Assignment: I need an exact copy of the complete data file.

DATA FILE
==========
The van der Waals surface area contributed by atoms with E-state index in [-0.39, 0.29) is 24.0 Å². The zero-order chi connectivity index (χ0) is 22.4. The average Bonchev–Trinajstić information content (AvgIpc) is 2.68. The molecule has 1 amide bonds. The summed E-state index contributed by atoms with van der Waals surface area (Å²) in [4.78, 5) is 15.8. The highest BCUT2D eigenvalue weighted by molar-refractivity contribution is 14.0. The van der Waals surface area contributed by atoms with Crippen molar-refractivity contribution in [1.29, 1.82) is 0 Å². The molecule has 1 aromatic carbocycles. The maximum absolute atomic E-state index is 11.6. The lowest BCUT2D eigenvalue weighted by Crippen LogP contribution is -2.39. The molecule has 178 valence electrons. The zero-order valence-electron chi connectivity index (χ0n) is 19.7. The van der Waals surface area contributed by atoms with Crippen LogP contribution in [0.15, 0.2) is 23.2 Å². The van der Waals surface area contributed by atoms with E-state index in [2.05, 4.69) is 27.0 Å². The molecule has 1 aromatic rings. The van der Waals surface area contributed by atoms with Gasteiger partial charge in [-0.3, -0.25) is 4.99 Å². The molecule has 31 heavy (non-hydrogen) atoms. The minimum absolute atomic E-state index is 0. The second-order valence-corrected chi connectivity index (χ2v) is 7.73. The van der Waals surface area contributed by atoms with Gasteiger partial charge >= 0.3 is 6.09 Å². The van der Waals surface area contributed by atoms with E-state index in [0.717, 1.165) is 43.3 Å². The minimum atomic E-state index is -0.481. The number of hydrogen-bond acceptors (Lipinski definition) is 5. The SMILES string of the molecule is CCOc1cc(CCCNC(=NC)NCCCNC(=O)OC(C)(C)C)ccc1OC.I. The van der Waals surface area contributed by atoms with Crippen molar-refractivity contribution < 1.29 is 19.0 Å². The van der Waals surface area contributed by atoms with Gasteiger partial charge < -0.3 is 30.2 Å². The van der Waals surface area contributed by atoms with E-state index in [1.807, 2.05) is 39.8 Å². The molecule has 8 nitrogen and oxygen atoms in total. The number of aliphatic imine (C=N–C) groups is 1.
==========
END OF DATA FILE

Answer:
The van der Waals surface area contributed by atoms with E-state index in [-0.39, 0.29) is 24.0 Å². The zero-order chi connectivity index (χ0) is 22.4. The average Bonchev–Trinajstić information content (AvgIpc) is 2.68. The molecule has 1 amide bonds. The summed E-state index contributed by atoms with van der Waals surface area (Å²) in [4.78, 5) is 15.8. The highest BCUT2D eigenvalue weighted by molar-refractivity contribution is 14.0. The van der Waals surface area contributed by atoms with Crippen molar-refractivity contribution in [1.29, 1.82) is 0 Å². The molecule has 1 aromatic carbocycles. The maximum absolute atomic E-state index is 11.6. The lowest BCUT2D eigenvalue weighted by Crippen LogP contribution is -2.39. The molecule has 178 valence electrons. The zero-order valence-electron chi connectivity index (χ0n) is 19.7. The van der Waals surface area contributed by atoms with Crippen LogP contribution in [0.15, 0.2) is 23.2 Å². The van der Waals surface area contributed by atoms with E-state index in [2.05, 4.69) is 27.0 Å². The molecule has 1 aromatic rings. The van der Waals surface area contributed by atoms with Gasteiger partial charge in [-0.3, -0.25) is 4.99 Å². The molecule has 31 heavy (non-hydrogen) atoms. The minimum absolute atomic E-state index is 0. The second-order valence-corrected chi connectivity index (χ2v) is 7.73. The van der Waals surface area contributed by atoms with Gasteiger partial charge >= 0.3 is 6.09 Å². The van der Waals surface area contributed by atoms with E-state index in [0.717, 1.165) is 43.3 Å². The minimum atomic E-state index is -0.481. The number of hydrogen-bond acceptors (Lipinski definition) is 5. The SMILES string of the molecule is CCOc1cc(CCCNC(=NC)NCCCNC(=O)OC(C)(C)C)ccc1OC.I. The van der Waals surface area contributed by atoms with Crippen molar-refractivity contribution < 1.29 is 19.0 Å². The van der Waals surface area contributed by atoms with Gasteiger partial charge < -0.3 is 30.2 Å². The van der Waals surface area contributed by atoms with E-state index in [1.807, 2.05) is 39.8 Å². The molecule has 8 nitrogen and oxygen atoms in total. The number of aliphatic imine (C=N–C) groups is 1.